At this stage of the season, there's no sugar-coating what has been a disappointing year. The Royals have the worst record in the American League. The team is on pace for 95 losses, and 100 are not out of the realm of possibility. Meanwhile the possibility of contending has long left Kauffman Stadium. These are all ways of saying that 2012 isn't "our time." But that doesn't mean that 2012 has to look like this for the next two months. Forget the bullpen phone; it's time to start calling Omaha.
The Royals made the right decision when they started playing an up-and-coming outfielder for a slumping Jeff Francoeur. They just picked the wrong one. Jarrod Dyson filled in well (in stretches) for Lorenzo Cain and clearly established that he can change a game with his speed. But at 27 years old, Dyson is only a year younger than Francoeur. And while he may be faster and slightly better defensively, his lack of power suggests that right now, there's not much difference when one over the other is in the lineup. If the Royals were really going to be evaluating their future, they'd be plugging Wil Myers into right field and letting him aim for the fountains.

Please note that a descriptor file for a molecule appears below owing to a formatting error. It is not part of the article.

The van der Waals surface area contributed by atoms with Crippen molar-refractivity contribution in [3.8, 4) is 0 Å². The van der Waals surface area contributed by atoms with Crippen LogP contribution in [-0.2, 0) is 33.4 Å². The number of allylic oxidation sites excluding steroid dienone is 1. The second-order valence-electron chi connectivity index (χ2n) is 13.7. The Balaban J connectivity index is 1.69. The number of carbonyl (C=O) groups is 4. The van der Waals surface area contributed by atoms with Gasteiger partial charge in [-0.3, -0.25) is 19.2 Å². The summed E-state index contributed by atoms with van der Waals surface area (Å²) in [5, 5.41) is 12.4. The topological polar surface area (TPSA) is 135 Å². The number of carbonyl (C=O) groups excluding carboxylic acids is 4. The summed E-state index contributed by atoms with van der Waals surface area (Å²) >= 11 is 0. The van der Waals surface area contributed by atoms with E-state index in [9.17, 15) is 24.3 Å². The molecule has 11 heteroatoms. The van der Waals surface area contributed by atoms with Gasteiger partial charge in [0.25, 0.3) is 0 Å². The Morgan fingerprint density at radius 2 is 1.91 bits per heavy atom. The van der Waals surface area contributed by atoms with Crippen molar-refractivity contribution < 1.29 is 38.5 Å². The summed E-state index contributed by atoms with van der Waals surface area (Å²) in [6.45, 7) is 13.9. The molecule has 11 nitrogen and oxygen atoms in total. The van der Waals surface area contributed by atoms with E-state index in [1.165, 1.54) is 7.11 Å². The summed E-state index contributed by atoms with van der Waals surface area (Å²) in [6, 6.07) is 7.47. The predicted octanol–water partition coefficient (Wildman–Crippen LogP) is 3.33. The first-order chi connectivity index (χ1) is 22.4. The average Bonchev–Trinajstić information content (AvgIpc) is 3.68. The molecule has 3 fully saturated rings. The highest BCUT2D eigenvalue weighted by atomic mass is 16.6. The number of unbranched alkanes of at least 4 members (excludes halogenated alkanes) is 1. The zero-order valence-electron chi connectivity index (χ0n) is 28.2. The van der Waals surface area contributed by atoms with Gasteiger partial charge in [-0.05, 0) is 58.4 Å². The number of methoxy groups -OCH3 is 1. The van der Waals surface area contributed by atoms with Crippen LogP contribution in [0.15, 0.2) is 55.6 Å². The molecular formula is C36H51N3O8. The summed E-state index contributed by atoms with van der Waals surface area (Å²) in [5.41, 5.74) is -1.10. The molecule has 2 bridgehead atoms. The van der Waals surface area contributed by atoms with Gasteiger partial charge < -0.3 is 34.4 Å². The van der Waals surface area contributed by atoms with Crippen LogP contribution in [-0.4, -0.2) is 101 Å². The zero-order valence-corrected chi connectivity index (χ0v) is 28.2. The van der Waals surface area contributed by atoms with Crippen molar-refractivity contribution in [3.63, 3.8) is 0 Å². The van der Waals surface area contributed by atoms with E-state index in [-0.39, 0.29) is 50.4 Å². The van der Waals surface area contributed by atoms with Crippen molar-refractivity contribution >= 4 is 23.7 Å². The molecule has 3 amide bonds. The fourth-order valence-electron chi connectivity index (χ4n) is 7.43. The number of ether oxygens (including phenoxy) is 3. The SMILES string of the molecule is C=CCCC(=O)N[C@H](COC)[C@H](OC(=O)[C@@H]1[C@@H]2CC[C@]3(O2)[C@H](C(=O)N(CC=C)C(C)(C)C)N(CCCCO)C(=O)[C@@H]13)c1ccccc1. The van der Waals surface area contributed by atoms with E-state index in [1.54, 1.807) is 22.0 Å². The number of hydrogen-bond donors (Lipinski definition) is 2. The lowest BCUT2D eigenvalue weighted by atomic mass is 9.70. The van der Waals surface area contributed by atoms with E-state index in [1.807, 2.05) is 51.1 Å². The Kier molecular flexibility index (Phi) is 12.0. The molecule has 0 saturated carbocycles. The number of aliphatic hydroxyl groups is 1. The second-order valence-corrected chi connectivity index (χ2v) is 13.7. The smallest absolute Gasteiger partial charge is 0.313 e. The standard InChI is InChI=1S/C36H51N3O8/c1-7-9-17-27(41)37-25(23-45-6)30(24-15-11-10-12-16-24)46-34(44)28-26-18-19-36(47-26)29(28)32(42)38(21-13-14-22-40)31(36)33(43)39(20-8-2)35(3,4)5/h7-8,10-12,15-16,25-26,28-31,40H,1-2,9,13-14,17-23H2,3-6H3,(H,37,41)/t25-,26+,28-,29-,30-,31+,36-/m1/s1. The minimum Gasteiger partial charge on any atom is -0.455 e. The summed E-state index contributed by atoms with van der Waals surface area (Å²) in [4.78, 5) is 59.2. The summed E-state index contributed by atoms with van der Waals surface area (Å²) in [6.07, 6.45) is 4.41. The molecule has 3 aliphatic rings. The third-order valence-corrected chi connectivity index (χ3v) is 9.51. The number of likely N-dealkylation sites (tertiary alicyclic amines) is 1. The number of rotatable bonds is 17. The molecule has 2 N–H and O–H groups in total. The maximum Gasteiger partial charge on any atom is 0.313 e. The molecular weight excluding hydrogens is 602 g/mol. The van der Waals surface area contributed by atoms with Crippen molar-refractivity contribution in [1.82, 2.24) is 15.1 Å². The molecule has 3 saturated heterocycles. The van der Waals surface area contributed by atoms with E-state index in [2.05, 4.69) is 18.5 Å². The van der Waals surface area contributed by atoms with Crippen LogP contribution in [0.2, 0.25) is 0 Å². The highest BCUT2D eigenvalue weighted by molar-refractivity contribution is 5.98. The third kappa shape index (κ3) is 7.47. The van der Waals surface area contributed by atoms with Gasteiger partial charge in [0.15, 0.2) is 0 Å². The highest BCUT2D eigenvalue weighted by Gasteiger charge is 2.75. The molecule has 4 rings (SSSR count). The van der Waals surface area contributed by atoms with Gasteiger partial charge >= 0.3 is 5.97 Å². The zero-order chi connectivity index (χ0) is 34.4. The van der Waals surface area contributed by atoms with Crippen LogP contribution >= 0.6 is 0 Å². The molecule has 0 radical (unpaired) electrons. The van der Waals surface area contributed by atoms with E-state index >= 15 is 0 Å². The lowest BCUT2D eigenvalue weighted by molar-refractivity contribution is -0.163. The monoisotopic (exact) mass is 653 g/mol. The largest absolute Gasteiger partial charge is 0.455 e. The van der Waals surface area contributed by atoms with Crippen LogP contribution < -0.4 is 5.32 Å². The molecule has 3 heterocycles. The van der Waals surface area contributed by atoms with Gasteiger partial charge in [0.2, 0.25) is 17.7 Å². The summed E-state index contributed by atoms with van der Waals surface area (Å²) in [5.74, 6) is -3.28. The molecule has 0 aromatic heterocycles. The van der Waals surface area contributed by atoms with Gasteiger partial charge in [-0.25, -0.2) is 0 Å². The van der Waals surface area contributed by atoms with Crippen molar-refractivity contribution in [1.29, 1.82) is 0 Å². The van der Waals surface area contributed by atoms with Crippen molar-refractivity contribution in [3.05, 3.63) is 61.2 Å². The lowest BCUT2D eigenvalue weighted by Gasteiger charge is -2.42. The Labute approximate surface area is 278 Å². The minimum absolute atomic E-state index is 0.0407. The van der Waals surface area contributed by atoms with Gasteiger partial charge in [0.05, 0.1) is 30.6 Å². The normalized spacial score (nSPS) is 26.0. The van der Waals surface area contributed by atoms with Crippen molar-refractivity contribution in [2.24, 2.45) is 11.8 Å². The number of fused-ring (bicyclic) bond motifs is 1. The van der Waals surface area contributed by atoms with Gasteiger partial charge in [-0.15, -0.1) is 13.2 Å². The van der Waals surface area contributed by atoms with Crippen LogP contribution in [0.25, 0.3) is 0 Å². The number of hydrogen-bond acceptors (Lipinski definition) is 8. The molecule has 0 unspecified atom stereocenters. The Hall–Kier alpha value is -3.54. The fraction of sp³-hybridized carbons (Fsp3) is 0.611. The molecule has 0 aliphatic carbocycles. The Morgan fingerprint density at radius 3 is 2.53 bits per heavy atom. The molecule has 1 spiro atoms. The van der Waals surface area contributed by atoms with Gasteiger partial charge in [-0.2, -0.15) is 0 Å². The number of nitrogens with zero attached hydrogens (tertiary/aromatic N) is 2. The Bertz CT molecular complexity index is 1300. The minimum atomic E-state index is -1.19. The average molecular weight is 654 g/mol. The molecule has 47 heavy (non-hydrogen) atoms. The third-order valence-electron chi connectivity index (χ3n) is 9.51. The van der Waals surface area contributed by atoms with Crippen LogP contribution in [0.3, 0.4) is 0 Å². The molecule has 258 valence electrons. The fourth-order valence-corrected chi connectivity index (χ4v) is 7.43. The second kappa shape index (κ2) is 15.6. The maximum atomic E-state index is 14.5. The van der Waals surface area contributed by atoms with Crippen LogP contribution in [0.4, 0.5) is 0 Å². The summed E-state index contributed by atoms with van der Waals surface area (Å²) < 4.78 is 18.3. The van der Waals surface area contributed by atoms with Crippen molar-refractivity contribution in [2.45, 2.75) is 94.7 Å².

The same methodology appears to be in play with the demotion of Betancourt. The Royals chose to call up Tony Abreu, a 27-year-old free agent who was signed last December to split time with Chris Getz at second base. Johnny Giavotella, 25, is still starting for the Storm Chasers. It's worth finding out if Giavotella can turn the double play at the major league level. Perhaps the Royals were hedging their bets when they signed him to a one-year contract. But it would be worth knowing if he was a prospect they missed or a player who might factor into 2013 and beyond.
It's time to stop shuffling pieces like sitcom spinoffs and instead treat the rest of 2012 as an extended Futures Game. I'd settle for a few position players — pitchers have a terrible habit of getting hurt or shellacked — being given a chance to win the job for 2013 and bringing a pulse back to a stadium that has gone as flat as Jason Bourgeois' tire.
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